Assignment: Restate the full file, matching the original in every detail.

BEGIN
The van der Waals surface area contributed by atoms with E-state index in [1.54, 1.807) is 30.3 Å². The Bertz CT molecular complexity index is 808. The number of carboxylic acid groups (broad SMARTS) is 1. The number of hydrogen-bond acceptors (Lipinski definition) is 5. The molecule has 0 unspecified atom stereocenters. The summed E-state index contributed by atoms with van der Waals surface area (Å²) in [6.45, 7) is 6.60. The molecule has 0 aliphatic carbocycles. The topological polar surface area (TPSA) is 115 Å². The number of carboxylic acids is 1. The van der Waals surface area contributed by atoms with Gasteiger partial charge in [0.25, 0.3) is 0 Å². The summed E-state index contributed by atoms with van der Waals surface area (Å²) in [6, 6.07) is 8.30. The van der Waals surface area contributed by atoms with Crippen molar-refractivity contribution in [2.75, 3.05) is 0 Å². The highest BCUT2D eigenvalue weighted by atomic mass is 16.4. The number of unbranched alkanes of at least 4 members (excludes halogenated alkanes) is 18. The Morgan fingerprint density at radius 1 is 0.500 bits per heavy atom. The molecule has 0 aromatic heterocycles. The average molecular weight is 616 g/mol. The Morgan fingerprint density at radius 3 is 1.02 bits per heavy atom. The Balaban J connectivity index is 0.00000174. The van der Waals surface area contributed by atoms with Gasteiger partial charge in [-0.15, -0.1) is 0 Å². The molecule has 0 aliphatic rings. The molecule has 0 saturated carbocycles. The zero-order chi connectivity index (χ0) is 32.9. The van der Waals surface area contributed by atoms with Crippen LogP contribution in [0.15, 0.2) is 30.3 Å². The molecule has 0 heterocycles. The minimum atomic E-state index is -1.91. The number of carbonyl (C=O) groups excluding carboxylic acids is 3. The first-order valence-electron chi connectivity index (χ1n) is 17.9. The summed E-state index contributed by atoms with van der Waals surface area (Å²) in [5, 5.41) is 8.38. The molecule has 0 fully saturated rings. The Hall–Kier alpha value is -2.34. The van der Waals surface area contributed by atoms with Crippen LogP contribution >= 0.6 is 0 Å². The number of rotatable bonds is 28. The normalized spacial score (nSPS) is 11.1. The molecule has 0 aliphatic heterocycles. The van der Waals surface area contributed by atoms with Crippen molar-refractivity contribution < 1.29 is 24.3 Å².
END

The van der Waals surface area contributed by atoms with E-state index in [1.54, 1.807) is 30.3 Å². The Bertz CT molecular complexity index is 808. The number of carboxylic acid groups (broad SMARTS) is 1. The number of hydrogen-bond acceptors (Lipinski definition) is 5. The molecule has 0 unspecified atom stereocenters. The summed E-state index contributed by atoms with van der Waals surface area (Å²) in [6.45, 7) is 6.60. The molecule has 0 aliphatic carbocycles. The topological polar surface area (TPSA) is 115 Å². The number of carboxylic acids is 1. The van der Waals surface area contributed by atoms with Gasteiger partial charge in [0.25, 0.3) is 0 Å². The summed E-state index contributed by atoms with van der Waals surface area (Å²) in [6, 6.07) is 8.30. The van der Waals surface area contributed by atoms with Crippen molar-refractivity contribution in [2.75, 3.05) is 0 Å². The highest BCUT2D eigenvalue weighted by atomic mass is 16.4. The number of unbranched alkanes of at least 4 members (excludes halogenated alkanes) is 18. The Morgan fingerprint density at radius 1 is 0.500 bits per heavy atom. The molecule has 0 aromatic heterocycles. The average molecular weight is 616 g/mol. The Morgan fingerprint density at radius 3 is 1.02 bits per heavy atom. The Balaban J connectivity index is 0.00000174. The van der Waals surface area contributed by atoms with Gasteiger partial charge in [-0.15, -0.1) is 0 Å². The molecule has 0 aliphatic rings. The molecule has 0 saturated carbocycles. The zero-order chi connectivity index (χ0) is 32.9. The van der Waals surface area contributed by atoms with Crippen LogP contribution in [0.15, 0.2) is 30.3 Å². The molecule has 0 heterocycles. The minimum atomic E-state index is -1.91. The number of carbonyl (C=O) groups excluding carboxylic acids is 3. The first-order valence-electron chi connectivity index (χ1n) is 17.9. The summed E-state index contributed by atoms with van der Waals surface area (Å²) in [5, 5.41) is 8.38. The molecule has 0 fully saturated rings. The Hall–Kier alpha value is -2.34. The van der Waals surface area contributed by atoms with Crippen LogP contribution >= 0.6 is 0 Å². The number of rotatable bonds is 28. The normalized spacial score (nSPS) is 11.1. The molecule has 0 aliphatic heterocycles. The van der Waals surface area contributed by atoms with Crippen molar-refractivity contribution < 1.29 is 24.3 Å².